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Airborne Wind Turbine Cuts Noise & Energy Costs

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JimT@Future-Product-Innovations
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Betting the rules will be updated
JimT@Future-Product-Innovations   5/14/2012 11:39:36 PM
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I have a sneaking suspicion that this new innovative device will cause the FAA rules, as currently drafted, to consider some updating.  Obviously, this type of craft was not in the thoughts of the authors at the time of its writing.  Ah, Change is Good !

ironhorse
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Re: Barrage Balloon.
ironhorse   5/15/2012 3:48:24 PM
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Exceeding the limits of 14CFR Part 101 only means coordoinating with the FAA/ATC.

http://emmenaerospace.com/files/SKYNET.pdf

Surveillence radar and cameras have been regularly flying on balloons up to 15,000 feet  (e.g., USAF Tethered Aerostat Radar System)

 

I seems to me that 14CFR Part 101  mostly defines what people can do with out FAA oversight (or ATC corrdination, flight cetificaiton, or licencing), e.g.,  defining what actions do not infringe on airspace.

re: "temporary", let's just call it a portable installation, but yes, I could see their design in use in a permanant installation.

 

cf., the proposed San Luis downdraft towers are around 3000ft.

http://www.yumasun.com/articles/wind-78477-generate-downdraft.html

tekochip
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Re: Betting the rules will be updated
tekochip   5/15/2012 3:55:36 PM
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So many of the FARs are interrelated. The 500' altitude limit on the balloon is probably there because that is the lowest cruising altitude over an uncongested area. In that way an aircraft can't possibly stumble into the balloon. The same goes for the 500' below any cloud restriction, which is the same restriction that VFR pilots fly by. I really think the only way to permit the balloons to fly higher, safely, would be to create a restricted airspace for them. With so much risk and so much cost, I'm not sure it's a better solution than a ground based windmill.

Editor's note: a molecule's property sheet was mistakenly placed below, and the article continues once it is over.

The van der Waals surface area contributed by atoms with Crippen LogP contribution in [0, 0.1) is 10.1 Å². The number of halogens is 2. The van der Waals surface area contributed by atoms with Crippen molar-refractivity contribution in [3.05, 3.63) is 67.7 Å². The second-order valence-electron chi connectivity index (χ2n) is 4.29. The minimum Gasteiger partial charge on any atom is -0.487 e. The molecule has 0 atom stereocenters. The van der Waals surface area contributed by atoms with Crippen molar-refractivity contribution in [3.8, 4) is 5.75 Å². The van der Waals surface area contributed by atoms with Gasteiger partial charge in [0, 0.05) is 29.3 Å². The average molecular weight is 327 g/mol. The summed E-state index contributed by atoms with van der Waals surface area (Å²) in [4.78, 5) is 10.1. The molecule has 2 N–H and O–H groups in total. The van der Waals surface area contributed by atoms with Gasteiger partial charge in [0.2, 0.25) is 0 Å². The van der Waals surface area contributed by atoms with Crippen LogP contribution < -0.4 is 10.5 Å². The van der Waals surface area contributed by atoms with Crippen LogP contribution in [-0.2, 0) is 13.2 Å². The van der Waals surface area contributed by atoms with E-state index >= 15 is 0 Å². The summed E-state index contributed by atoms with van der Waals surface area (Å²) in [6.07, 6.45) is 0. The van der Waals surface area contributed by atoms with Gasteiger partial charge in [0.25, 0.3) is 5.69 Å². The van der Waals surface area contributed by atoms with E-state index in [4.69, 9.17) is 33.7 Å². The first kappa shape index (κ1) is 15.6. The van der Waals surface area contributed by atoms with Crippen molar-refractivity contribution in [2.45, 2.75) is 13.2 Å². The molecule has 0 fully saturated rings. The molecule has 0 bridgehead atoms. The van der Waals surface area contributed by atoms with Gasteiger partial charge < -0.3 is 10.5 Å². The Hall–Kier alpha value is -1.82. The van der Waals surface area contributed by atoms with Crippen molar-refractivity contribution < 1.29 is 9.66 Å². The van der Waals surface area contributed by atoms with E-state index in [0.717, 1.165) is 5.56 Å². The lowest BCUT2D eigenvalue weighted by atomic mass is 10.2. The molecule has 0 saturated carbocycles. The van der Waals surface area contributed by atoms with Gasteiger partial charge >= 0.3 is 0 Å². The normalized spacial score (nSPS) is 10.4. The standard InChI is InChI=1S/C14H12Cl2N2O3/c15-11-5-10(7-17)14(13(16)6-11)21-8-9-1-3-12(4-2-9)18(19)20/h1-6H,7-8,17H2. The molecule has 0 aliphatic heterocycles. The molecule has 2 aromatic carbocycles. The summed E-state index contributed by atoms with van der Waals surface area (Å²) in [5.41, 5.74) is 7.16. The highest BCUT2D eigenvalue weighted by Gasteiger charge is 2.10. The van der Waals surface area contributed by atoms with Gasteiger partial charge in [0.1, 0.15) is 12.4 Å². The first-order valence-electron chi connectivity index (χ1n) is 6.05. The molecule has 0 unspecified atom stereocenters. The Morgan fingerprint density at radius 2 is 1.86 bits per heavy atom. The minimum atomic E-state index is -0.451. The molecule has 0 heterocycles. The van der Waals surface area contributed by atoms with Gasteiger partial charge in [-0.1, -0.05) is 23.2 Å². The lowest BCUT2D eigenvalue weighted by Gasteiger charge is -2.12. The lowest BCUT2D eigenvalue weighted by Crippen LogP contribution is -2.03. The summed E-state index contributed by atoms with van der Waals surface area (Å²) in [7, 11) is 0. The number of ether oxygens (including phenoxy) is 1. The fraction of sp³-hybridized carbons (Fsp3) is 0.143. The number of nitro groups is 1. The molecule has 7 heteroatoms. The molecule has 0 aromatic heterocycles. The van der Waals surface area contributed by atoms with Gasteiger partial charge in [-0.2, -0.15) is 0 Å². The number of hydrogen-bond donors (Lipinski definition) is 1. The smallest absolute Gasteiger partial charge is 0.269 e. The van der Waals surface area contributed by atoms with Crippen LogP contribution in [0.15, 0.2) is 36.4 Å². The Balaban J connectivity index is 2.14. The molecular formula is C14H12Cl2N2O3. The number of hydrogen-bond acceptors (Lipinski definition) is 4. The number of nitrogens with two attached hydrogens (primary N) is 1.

Ann R. Thryft
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Re: Barrage Balloon.
Ann R. Thryft   5/15/2012 3:57:43 PM
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Thanks for the input. So it sounds like tethered objects have already been OK'ed by the FAA at altitudes even higher than this wind turbine is being designed for.

ironhorse
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Iron
Re: Betting the rules will be updated
ironhorse   5/16/2012 10:13:35 AM
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One thing that fascinates me about wind power its intrinsic multi-purpose impact.  Like oil well fields, most of the ground is unoccupied by the wind turbines (but with much more power per tower than per well).  Oil production, wind production, beef production*, grain production*, and wildlife habit*, may all occupy the same space.  Additionally a wind tower or balloon may provide other services that such structures perform (elevation of communication tranceivers, cameras, and radar)

 

The aerostat turbines bring two additional factors to this: greater power density (if not greater efficiency) and transience. For all of the expense of building a tower, you have to repeat the expense if you need to move it – Tethered balloon turbines may be relocated seasonally, annually, or contingently in response to seasonal, climatic, or other variations in demand or wind.

 

*(Presuming complementary modern intensive grazing management and no-till practices)

Scott Orlosky
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Platinum
Re: Barrage Balloon.
Scott Orlosky   5/19/2012 7:18:32 PM
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Definitely a lot of considerations in this design.  I think it's a pretty clever bit of engineering - however I'm willing to bet that between regulatory requirements, safety hazards and other usage issues (maintenance, lightning, etc.), that the road to market for this technology will be significantly higher than for other alternative energy approaches I've seen.  It might even prove fatal for this approach .  I think it's a brave vision nonetheless.

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